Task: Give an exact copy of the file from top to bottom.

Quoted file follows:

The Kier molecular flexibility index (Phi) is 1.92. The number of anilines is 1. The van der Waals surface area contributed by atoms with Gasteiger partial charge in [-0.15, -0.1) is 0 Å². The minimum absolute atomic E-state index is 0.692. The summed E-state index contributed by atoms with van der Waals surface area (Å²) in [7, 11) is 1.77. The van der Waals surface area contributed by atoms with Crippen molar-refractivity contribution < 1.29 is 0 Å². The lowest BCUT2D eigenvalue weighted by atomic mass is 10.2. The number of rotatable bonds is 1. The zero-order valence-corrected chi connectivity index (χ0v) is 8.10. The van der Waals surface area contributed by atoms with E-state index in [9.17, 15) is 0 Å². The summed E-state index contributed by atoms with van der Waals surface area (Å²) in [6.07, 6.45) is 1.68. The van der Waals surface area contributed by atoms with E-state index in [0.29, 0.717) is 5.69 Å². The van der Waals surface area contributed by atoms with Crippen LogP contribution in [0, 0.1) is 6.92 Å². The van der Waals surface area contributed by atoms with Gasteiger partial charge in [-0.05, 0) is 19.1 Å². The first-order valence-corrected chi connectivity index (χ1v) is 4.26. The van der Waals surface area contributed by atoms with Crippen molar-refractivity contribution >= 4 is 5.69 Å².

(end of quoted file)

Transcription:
The Kier molecular flexibility index (Phi) is 1.92. The number of anilines is 1. The van der Waals surface area contributed by atoms with Gasteiger partial charge in [-0.15, -0.1) is 0 Å². The minimum absolute atomic E-state index is 0.692. The summed E-state index contributed by atoms with van der Waals surface area (Å²) in [7, 11) is 1.77. The van der Waals surface area contributed by atoms with Crippen molar-refractivity contribution < 1.29 is 0 Å². The lowest BCUT2D eigenvalue weighted by atomic mass is 10.2. The number of rotatable bonds is 1. The zero-order valence-corrected chi connectivity index (χ0v) is 8.10. The van der Waals surface area contributed by atoms with E-state index in [9.17, 15) is 0 Å². The summed E-state index contributed by atoms with van der Waals surface area (Å²) in [6.07, 6.45) is 1.68. The van der Waals surface area contributed by atoms with E-state index in [0.29, 0.717) is 5.69 Å². The van der Waals surface area contributed by atoms with Crippen LogP contribution in [0, 0.1) is 6.92 Å². The van der Waals surface area contributed by atoms with Gasteiger partial charge in [-0.05, 0) is 19.1 Å². The first-order valence-corrected chi connectivity index (χ1v) is 4.26. The van der Waals surface area contributed by atoms with Crippen molar-refractivity contribution >= 4 is 5.69 Å².